This Nootka falsecypress (Chamaecyparis nootkatensis) is showing severe dieback throughout much of the tree (fig. 1 and 2). The primary pathogen present is a fungus in the genus Diplodia. Small twigs are infected first, which eventually leads to dieback of larger branches (fig. 3). Note the spherical black spore bearing structures (pycnidia) at the base of needles shown in fig. 4. The dark spores (fig. 5) are spread by wind and splashing rain to other areas where they start new infections. Little research has been done on the diseases of falsecypress in the mid-West but the fungus appears to causing damage similar to problems it causes on other conifers, such as Austrian pine (https://www.purduelandscapereport.org/resource/diplodia-tip-blight-of-two-needle-pines/).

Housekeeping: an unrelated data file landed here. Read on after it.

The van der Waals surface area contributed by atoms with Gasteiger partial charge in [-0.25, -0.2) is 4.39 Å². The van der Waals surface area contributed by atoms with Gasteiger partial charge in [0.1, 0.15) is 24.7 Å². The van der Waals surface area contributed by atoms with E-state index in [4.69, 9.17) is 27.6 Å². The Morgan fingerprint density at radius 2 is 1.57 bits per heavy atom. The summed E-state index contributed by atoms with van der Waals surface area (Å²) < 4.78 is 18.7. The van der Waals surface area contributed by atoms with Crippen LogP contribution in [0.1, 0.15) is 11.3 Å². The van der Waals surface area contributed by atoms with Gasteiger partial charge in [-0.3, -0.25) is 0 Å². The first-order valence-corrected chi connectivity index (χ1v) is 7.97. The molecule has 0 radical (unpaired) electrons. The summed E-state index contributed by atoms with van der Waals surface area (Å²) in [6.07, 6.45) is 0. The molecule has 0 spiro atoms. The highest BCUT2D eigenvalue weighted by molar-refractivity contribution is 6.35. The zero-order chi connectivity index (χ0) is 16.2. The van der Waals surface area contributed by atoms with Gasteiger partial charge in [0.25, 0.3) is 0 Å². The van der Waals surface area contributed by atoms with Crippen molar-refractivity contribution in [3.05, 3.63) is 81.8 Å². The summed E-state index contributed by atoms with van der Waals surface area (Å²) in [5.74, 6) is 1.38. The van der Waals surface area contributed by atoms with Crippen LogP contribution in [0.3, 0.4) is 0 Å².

Nootka falsecypress is native to coastal areas of the Pacific Northwest where they get abundant rainfall and have moderate summer temperatures. This specimen was growing between a sidewalk and a parking lot and had been through several cycles of heat and drought over the years. Trees under stress from growing outside their natural range will be more susceptible to fungal infections. As with Diplodia tip blight on pine the disease will likely be very difficult to control and spraying a tree this large may be impractical. Dead twigs can be trimmed off but the existing fungus inside the needles and branches will continue to grow and new dead stems will show up. Adequate mulch and watering during dry periods will help reduce moisture stress but it may be too late to save a tree in this condition. Replacing the tree with a species better adapted to the site will be the best long-term solution to this problem.